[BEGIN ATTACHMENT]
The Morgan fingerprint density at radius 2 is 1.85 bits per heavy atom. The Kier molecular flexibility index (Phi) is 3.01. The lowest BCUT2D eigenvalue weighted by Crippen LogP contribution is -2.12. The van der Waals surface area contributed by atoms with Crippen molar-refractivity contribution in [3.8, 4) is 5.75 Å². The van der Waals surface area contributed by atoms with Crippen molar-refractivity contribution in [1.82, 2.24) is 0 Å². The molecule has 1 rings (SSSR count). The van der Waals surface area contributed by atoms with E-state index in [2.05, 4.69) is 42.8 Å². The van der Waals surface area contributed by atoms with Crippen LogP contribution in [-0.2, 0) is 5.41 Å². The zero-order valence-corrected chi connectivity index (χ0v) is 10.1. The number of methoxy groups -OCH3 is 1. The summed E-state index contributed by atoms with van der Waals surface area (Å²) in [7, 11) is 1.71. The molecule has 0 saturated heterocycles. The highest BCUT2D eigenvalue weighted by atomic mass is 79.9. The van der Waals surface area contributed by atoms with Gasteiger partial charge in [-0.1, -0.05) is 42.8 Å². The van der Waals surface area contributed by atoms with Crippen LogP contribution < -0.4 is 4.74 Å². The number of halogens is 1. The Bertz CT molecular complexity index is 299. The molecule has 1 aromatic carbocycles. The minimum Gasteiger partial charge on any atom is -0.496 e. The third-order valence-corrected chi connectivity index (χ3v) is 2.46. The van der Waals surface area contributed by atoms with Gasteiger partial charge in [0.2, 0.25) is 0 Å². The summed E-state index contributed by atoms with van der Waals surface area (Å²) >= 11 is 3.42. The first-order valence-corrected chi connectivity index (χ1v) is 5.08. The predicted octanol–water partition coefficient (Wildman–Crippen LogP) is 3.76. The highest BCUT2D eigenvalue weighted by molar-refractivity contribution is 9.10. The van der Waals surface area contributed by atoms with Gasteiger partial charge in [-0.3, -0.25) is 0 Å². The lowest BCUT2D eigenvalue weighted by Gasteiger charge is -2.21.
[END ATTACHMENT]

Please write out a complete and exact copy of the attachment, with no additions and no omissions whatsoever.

The Morgan fingerprint density at radius 2 is 1.85 bits per heavy atom. The Kier molecular flexibility index (Phi) is 3.01. The lowest BCUT2D eigenvalue weighted by Crippen LogP contribution is -2.12. The van der Waals surface area contributed by atoms with Crippen molar-refractivity contribution in [3.8, 4) is 5.75 Å². The van der Waals surface area contributed by atoms with Crippen molar-refractivity contribution in [1.82, 2.24) is 0 Å². The molecule has 1 rings (SSSR count). The van der Waals surface area contributed by atoms with E-state index in [2.05, 4.69) is 42.8 Å². The van der Waals surface area contributed by atoms with Crippen LogP contribution in [-0.2, 0) is 5.41 Å². The zero-order valence-corrected chi connectivity index (χ0v) is 10.1. The number of methoxy groups -OCH3 is 1. The summed E-state index contributed by atoms with van der Waals surface area (Å²) in [7, 11) is 1.71. The molecule has 0 saturated heterocycles. The highest BCUT2D eigenvalue weighted by atomic mass is 79.9. The van der Waals surface area contributed by atoms with Gasteiger partial charge in [-0.1, -0.05) is 42.8 Å². The van der Waals surface area contributed by atoms with Crippen LogP contribution < -0.4 is 4.74 Å². The number of halogens is 1. The Bertz CT molecular complexity index is 299. The molecule has 1 aromatic carbocycles. The minimum Gasteiger partial charge on any atom is -0.496 e. The third-order valence-corrected chi connectivity index (χ3v) is 2.46. The van der Waals surface area contributed by atoms with Gasteiger partial charge in [0.2, 0.25) is 0 Å². The summed E-state index contributed by atoms with van der Waals surface area (Å²) >= 11 is 3.42. The first-order valence-corrected chi connectivity index (χ1v) is 5.08. The predicted octanol–water partition coefficient (Wildman–Crippen LogP) is 3.76. The highest BCUT2D eigenvalue weighted by molar-refractivity contribution is 9.10. The van der Waals surface area contributed by atoms with Gasteiger partial charge in [-0.3, -0.25) is 0 Å². The lowest BCUT2D eigenvalue weighted by Gasteiger charge is -2.21.